Rob: Now, do you remember what happened last time with Carolina, the student from Venezuela at Newcastle University? She returned from her summer holiday and talked with Emily about her new clothes, about missing English and, of course, about her boyfriend Jamie. Let’s see what’s happening this time!

Carolina

Carolina: Let me see. Oh dear. No, that's not right. Emily, what's seventy times twelve?

Emily: What?

Carolina: What's seventy times twelve?

Emily: Err, ten times seventy is seven hundred and two times seventy is a hundred and forty, so that makes erm, eight hundred and forty.

Carolina: What's seventy divided by fifty-two?

Emily: I don't know! I'm trying to read my book! Haven't you got a calculator on your phone?

Carolina: Oh, yes. Oooh. Oh dear!

Emily: What's the matter, Carolina?

Carolina: Nothing.

Emily: It doesn't sound like nothing. I can't read my book with your {big sigh} and {big sigh}. What's the problem?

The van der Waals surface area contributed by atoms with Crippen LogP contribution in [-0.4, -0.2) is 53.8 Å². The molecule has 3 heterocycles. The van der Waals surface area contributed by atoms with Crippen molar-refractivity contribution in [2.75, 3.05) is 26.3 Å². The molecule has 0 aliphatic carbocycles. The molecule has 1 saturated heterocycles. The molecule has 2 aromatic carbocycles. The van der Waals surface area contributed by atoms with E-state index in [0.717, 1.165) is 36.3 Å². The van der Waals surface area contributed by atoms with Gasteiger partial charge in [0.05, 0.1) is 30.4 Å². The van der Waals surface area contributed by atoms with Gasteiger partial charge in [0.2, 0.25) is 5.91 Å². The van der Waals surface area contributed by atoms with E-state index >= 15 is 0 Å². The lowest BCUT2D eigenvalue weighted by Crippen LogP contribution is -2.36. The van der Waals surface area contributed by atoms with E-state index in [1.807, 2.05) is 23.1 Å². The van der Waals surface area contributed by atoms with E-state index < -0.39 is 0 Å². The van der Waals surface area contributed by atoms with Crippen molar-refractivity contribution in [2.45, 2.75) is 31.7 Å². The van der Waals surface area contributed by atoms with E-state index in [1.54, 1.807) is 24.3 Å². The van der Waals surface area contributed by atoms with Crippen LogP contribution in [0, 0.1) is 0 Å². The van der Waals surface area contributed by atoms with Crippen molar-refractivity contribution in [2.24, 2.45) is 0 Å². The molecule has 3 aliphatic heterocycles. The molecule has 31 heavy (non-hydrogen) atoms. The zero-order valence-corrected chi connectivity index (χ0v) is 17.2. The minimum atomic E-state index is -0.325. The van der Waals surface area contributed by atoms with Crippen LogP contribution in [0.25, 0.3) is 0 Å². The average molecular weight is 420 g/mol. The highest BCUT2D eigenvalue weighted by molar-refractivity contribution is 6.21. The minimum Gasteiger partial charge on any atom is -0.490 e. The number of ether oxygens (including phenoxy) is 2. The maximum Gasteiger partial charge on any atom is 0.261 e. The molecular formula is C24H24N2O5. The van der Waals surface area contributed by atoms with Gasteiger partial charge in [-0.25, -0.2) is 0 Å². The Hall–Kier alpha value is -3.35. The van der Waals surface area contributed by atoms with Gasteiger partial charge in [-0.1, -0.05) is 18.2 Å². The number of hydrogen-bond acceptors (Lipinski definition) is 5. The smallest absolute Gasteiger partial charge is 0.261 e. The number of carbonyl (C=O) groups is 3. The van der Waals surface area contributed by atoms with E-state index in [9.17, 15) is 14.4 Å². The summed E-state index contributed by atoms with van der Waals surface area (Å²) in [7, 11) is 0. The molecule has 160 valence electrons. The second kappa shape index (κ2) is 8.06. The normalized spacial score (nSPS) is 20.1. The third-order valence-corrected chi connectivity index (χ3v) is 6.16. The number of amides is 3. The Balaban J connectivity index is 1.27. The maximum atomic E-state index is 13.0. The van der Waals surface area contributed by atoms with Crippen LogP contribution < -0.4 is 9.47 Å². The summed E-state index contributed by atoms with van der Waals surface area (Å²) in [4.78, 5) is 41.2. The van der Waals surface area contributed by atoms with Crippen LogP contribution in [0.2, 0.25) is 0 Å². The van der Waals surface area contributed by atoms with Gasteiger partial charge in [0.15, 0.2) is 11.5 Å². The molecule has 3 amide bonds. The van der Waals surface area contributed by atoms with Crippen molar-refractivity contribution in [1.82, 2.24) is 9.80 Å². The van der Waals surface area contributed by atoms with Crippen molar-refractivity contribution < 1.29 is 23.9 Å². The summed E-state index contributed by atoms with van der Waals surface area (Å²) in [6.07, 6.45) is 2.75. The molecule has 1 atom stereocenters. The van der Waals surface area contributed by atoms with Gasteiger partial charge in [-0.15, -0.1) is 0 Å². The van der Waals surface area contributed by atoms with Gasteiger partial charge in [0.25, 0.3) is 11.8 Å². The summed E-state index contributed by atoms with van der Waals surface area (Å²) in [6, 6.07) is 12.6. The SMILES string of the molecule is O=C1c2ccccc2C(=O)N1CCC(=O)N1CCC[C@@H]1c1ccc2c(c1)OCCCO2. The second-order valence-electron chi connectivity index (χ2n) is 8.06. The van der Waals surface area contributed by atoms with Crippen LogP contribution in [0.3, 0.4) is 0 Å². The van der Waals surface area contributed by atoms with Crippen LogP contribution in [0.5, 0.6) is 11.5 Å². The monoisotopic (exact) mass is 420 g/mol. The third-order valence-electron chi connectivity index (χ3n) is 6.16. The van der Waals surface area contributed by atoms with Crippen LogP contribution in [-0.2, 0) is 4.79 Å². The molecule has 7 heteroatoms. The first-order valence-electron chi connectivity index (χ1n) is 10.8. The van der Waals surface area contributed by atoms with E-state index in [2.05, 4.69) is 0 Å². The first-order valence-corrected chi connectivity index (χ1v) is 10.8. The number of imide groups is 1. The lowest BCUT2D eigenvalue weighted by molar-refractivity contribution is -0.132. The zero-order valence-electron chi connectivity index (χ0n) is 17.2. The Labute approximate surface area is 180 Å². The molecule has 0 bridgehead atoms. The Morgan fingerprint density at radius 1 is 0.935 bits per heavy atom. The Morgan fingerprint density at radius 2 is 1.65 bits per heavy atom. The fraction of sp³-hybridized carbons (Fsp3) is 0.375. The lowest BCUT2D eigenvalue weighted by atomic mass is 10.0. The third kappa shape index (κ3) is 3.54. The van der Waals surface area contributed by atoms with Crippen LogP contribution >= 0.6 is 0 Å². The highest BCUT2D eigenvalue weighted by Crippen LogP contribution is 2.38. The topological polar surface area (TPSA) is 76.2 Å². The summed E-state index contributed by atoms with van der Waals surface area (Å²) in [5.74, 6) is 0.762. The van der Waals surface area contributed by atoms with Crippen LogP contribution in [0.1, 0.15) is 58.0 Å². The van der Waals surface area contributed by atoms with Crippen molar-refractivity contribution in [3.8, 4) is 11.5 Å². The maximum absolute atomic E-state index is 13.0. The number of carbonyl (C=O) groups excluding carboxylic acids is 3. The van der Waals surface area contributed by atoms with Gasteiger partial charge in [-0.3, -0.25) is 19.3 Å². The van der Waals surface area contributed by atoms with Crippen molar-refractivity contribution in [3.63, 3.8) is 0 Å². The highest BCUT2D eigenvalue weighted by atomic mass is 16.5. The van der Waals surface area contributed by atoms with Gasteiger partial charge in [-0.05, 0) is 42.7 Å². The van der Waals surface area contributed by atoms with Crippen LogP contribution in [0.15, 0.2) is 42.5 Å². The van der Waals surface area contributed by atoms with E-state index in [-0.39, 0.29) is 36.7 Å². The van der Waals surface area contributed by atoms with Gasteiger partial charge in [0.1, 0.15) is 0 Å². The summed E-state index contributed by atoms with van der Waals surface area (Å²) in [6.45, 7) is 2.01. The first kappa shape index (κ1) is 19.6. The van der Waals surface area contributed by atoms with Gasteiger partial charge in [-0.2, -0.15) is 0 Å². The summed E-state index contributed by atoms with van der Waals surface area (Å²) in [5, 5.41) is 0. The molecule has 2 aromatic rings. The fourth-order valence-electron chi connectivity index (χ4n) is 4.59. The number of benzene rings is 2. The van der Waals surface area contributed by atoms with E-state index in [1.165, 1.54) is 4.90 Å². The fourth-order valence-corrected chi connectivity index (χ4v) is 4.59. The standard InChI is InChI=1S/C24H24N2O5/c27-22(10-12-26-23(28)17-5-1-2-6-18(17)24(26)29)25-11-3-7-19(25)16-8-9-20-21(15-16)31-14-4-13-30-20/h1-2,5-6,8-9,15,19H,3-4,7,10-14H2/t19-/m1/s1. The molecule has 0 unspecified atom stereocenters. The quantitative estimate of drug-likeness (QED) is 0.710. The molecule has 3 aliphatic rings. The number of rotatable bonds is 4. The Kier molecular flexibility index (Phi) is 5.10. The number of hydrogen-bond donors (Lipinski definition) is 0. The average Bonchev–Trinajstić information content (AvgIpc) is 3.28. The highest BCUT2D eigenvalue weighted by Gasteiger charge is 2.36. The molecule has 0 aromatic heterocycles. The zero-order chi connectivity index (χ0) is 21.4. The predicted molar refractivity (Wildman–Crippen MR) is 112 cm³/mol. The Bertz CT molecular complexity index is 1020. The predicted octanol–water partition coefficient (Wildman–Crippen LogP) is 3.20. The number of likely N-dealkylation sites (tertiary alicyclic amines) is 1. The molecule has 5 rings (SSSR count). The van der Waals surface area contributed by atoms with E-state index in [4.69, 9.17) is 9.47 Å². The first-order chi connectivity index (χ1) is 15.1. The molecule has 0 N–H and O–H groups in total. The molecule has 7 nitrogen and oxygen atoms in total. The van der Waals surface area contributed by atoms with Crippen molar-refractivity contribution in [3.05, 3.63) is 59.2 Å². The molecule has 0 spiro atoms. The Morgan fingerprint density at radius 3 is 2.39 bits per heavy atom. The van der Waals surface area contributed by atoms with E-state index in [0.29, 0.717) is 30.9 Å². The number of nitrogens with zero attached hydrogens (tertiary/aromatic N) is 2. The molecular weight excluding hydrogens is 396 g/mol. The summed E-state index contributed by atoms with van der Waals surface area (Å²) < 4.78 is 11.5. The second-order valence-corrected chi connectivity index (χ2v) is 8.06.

Carolina: Well, I'm trying to work out my money. My money for the year.

Emily: Your money for the year. Mmm…

Carolina: And it's not very good.

Emily: It's not very good?

Carolina: Well, I haven't got enough.

Emily: You haven't got enough?

Carolina: Stop repeating everything I say!

Emily: Sorry.

Carolina: I don't know what I'm going to do.

Emily: Well, you did spend a lot of money in the summer, didn't you? You bought a lot of clothes and things.

Carolina: Yes. I did. And presents for my family and friends in Venezuela.

Emily: Oh dear. So, how bad is it?

Carolina: A disaster. After I've paid my rent for this room and the electricity and water, and my phone, and my travel card, well - there isn't very much left.

Emily: How much?

Carolina: About 20 pounds a week.

Emily: Twenty pounds a week!

Carolina: You're doing it again.

Emily: Sorry. But twenty pounds a week - you can't live on that. You have to buy food and books…

Carolina: And go out sometimes.

Emily: Can you ask your parents for some money?